Can Worker Take More than 12 Weeks of Medical Leave? Court Says Yes
Woman’s temporary disability made her eligible for ADA coverage
While the Family and Medical Leave Act (FMLA) allows qualified employees
to take up to 12 weeks of leave to deal with medical issues—either
their own or a loved one’s—three months may not be long enough
for some people.
So what happens then? Do companies have any obligation to hold employees’
jobs for them? Or do staffers have to effectively forfeit their positions?
A recent court case considered this question in regard to a woman’s
temporary disability. The decision shed some light on what can happen
when the Americans with Disabilities Act (ADA) intersects with the FMLA.
Six Months of Recovery
As a Certified Nursing Assistant (CNA), Norma Walker frequently had to
lift and move patients. Over time, her job took a toll on her body.
Walker’s doctor told her that she needed to have shoulder surgery.
She was told that she’d require six months of recovery time but
after that she would be able to resume her regular activities without
Walker brought the doctor’s note to the human resources office at
Chipola Retirement Center where she worked. Even though the doctor’s
note specified a recovery period of just slightly over six months, she
claims that her employer told her she could only take 12 weeks of leave
under the FMLA.
The company alleges that Walker only requested 12 weeks off.
“Quit or Be Fired”
Walked had the surgery. She was unable to return to her job after her 12
weeks of FMLA leave were exhausted.
She was told that she could either quit or be fired. She quit.
After her recovery was complete—on the exact date the doctor had
predicted—Walker began job hunting. She was hired as a CNA with
a different company. However, the pay was lower, and she claims that the
position was less desirable for other reasons as well.
Walked decided to speak to an attorney. She sued the company for violating
her rights under the ADA.
The company argued that Walker was only entitled to 12 weeks of leave under the FMLA.
However, Walker’s attorneys countered that Walker’s surgery
left her temporarily disabled, so she was entitled to accommodation under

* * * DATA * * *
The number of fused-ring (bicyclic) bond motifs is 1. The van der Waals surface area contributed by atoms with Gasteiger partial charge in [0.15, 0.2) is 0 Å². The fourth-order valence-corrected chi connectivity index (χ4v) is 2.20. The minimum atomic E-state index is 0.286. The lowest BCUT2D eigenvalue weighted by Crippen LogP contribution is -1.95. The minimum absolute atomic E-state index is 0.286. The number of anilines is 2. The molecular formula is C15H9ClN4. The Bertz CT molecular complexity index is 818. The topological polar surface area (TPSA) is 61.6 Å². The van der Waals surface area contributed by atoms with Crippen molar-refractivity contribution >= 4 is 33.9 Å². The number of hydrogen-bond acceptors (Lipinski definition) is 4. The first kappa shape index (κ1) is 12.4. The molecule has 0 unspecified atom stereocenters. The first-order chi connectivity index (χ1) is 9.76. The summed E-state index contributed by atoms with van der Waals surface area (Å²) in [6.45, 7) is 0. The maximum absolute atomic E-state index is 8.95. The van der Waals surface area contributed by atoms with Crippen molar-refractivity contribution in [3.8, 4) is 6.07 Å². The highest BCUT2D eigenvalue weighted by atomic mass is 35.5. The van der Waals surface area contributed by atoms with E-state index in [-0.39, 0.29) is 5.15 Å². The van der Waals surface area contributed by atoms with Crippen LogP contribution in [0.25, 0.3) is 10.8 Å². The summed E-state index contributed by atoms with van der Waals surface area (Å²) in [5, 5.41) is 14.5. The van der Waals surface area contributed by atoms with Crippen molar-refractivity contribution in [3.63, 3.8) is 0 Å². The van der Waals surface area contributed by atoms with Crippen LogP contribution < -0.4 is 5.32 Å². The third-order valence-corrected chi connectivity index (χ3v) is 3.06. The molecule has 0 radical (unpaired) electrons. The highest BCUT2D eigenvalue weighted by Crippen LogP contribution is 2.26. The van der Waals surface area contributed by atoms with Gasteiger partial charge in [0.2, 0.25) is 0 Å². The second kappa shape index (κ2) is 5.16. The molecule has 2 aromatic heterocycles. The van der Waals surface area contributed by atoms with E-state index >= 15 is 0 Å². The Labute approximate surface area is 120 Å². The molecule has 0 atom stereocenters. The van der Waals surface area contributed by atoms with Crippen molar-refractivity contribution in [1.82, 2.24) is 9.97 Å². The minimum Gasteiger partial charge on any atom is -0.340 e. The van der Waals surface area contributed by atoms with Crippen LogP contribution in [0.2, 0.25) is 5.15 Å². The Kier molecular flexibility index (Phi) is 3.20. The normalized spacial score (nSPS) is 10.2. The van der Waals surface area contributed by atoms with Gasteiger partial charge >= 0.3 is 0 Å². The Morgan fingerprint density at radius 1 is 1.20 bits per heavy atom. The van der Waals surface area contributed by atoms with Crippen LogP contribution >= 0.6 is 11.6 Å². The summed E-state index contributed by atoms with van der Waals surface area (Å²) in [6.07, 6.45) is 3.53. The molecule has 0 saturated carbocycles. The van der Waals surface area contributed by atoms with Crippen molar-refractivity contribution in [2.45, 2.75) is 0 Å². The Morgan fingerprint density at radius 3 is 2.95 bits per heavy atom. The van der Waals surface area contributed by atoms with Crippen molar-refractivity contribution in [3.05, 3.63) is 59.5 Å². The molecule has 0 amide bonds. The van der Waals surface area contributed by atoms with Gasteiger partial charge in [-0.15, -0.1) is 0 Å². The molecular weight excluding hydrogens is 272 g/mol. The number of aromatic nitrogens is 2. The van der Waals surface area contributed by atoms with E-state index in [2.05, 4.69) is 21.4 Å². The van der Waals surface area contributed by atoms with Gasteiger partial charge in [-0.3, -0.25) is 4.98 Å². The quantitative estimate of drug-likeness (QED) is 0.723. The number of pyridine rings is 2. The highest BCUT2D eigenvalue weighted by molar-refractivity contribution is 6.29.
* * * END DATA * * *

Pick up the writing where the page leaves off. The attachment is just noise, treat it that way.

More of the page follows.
the ADA. They pointed out that the Equal Employment Opportunity Commission
has stated that extended leave can be considered a reasonable accommodation
as long as it doesn’t pose a business hardship.
The company lost. In its opinion, the court pointed out that the company
had to have been “extremely dense” not to understand that
Walker was seeking an ADA accommodation.
It added that allowing Walker to return to work would not have been a hardship
and, in fact, would probably have been in the company’s best interest.
Walker was on unpaid leave and was not receiving benefits at the time
she was terminated. Turnover among the many CNAs that Chipola employed
was high. Allowing Walker to resume her duties would have allowed the
company to fill an open position with an experienced, valued employee
who required no training.
Walker was awarded back pay. She did not seek reinstatement because she
had found another, higher-paying position by the time of the trial.
(The case discussed here is Walker v. NF Chipola, LLC, d/b/a, Nursing Pavilion at Chipola Retirement Center.)
What It Means to You
The ADA does not have a set list of conditions that are or are not considered
disabilities. Rather, coverage is determined on a case-by-case basis.
However, the Act was expanded several years ago to cover a wider range
of conditions, including, in some instances, temporary disabilities. The
expansion also means that employers must be more flexible regarding medical
leave in certain cases.
Because ADA issues are so dependent on individual circumstances, it’s
a good idea to seek legal advice if you believe that your rights under
the ADA have been violated.